Along with the photo, Rose added the Tweet, "Winning the U.S. Open -- so simple, even a caveman can do it."

He had his followers laughing out loud on Thursday, too, when he Tweeted that a waiter in a Columbus restaurant had been calling him Mr. Scott all night, confusing Rose for rakishly handsome Aussie Adam Scott.

Typed Rose, "Funny how girls don't seem to make that mistake!" 

You can sample the Twitter offerings of Rose, a two-time winner on the PGA Tour last season, at http://twitter.com/JustinRose99
Posted on: March 3, 2011 3:22 pm
 

Bear Trap feels like claptrap to Scott

PALM BEACH GARDENS, Fla. -- Adam Scott had pieced together a solid, steady, and under the circumstances, superlative round.

The winds were howling, scores were soaring, and yet he was level par for the day as he stood on the first tee of the three-hole stretch called the Bear Trap.

Forty-five minutes later, he was licking his wounds and running low on golf balls.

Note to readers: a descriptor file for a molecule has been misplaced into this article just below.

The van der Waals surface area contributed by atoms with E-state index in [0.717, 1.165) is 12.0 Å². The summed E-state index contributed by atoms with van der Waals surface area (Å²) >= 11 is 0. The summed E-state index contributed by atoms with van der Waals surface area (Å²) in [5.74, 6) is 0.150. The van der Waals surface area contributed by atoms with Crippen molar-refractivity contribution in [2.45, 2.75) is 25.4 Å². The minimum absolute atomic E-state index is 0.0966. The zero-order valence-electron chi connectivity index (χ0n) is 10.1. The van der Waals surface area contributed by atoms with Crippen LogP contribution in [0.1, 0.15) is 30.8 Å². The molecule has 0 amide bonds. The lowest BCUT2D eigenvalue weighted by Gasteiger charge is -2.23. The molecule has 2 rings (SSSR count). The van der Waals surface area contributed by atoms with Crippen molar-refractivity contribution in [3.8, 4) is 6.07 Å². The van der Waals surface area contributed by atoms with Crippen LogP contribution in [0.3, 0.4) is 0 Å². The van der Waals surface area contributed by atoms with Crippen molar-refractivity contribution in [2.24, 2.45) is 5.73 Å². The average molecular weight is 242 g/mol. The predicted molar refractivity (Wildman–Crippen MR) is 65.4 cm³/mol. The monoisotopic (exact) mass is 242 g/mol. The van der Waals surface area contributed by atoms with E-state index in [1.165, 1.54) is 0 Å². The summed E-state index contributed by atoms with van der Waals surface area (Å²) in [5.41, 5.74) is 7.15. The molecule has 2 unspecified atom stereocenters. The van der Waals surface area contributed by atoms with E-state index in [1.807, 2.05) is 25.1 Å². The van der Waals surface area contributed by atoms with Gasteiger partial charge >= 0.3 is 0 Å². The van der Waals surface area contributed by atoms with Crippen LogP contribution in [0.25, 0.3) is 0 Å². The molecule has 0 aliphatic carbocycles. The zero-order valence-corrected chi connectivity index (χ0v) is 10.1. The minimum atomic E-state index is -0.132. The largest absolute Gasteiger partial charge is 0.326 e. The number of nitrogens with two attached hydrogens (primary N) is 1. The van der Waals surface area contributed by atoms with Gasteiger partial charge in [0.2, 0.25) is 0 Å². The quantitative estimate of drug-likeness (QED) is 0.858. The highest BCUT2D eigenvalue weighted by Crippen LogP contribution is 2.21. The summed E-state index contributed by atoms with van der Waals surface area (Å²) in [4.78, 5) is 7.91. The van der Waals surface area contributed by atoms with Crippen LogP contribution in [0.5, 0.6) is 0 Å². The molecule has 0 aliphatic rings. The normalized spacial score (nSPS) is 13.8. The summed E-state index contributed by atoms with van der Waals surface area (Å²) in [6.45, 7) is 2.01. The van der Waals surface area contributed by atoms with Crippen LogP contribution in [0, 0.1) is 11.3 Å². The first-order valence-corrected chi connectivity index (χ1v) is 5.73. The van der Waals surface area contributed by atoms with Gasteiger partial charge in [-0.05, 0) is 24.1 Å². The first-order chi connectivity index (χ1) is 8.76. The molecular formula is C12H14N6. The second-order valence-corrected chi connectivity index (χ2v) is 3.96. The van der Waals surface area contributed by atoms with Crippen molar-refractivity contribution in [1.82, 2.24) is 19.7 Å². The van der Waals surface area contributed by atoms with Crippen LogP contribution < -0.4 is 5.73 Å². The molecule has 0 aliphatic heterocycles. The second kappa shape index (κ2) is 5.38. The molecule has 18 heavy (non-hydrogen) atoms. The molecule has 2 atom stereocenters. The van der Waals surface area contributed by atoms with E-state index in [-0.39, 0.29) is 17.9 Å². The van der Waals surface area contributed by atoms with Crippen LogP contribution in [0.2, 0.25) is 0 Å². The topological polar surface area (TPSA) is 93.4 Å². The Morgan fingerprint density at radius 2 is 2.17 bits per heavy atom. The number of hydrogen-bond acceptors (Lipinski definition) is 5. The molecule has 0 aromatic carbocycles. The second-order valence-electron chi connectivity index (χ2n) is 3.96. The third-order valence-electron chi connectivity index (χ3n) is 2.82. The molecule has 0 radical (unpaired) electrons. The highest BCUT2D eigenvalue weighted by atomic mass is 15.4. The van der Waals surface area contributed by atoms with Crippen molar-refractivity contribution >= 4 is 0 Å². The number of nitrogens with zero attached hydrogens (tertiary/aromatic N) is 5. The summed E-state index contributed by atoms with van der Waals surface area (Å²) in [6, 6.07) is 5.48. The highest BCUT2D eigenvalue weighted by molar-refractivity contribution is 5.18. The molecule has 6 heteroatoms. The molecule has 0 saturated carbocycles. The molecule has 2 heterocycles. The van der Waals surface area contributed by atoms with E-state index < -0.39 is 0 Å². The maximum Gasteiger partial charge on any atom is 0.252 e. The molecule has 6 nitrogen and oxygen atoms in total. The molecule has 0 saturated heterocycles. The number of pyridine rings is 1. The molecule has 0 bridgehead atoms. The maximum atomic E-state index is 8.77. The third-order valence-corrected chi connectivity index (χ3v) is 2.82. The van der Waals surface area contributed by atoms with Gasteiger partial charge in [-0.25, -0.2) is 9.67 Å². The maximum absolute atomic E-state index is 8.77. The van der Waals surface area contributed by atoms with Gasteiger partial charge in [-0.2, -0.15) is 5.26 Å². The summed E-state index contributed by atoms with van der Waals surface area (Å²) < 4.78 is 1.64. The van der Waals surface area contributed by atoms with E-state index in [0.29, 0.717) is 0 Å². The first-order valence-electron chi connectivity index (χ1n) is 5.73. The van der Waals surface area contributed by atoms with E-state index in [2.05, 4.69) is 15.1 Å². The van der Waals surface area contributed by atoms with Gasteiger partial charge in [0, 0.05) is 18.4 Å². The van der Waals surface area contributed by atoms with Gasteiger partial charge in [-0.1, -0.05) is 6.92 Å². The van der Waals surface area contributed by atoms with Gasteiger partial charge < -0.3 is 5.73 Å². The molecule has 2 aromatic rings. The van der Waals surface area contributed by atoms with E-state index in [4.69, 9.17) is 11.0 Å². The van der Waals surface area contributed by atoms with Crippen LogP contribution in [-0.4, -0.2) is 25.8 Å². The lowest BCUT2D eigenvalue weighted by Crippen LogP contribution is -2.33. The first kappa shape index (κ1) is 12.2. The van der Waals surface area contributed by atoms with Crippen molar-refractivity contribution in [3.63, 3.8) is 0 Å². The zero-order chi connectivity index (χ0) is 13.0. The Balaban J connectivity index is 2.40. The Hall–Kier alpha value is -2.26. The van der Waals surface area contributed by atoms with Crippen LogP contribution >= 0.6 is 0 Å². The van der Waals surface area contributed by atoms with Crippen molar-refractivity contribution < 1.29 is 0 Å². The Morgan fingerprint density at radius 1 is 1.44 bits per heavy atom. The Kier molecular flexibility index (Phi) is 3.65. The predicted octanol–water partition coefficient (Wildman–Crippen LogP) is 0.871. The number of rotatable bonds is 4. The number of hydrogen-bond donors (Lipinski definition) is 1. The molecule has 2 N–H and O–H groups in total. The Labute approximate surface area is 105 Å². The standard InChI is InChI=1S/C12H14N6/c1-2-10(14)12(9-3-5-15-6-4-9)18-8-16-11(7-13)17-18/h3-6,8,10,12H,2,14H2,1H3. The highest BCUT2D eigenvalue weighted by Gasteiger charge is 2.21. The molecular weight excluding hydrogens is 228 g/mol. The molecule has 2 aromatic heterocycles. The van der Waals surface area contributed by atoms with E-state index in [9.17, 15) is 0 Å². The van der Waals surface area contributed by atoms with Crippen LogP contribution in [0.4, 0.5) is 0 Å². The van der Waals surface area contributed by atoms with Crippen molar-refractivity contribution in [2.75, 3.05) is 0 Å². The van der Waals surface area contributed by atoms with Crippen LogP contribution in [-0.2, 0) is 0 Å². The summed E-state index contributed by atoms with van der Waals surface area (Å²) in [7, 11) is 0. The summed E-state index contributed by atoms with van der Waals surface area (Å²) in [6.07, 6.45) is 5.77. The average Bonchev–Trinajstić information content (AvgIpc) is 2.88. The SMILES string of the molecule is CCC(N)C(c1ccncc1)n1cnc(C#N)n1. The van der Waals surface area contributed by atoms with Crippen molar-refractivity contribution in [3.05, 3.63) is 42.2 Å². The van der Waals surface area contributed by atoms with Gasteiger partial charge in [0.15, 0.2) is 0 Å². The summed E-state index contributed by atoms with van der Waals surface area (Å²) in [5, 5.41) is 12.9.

Scott hit three balls in the water on the fateful back-nine stretch, named in honor of the guy who handled the course redesign a few years ago, Jack Nicklaus. For the 30-year-old Aussie, it all began to unravel when he ballooned his 4-iron tee shot on the par-3 15th into the water. His next shot, a 9-iron from the penalty drop zone, got caught in a gust of wind and also resulted in a splashdown.

By the time he cleaned up the double-dunk mess, he'd made a quintuple-bogey 8. Two holes later, on the equally dicey par-3 17th, he dunked another 4-iron and made a double-bogey.

Scott finished with a 7-over 77, meaning all the carnage came on the Bear Trap par-3 holes.

"That’s what happens," Scott said. "That’s what those holes are all about, I guess."
Category: Golf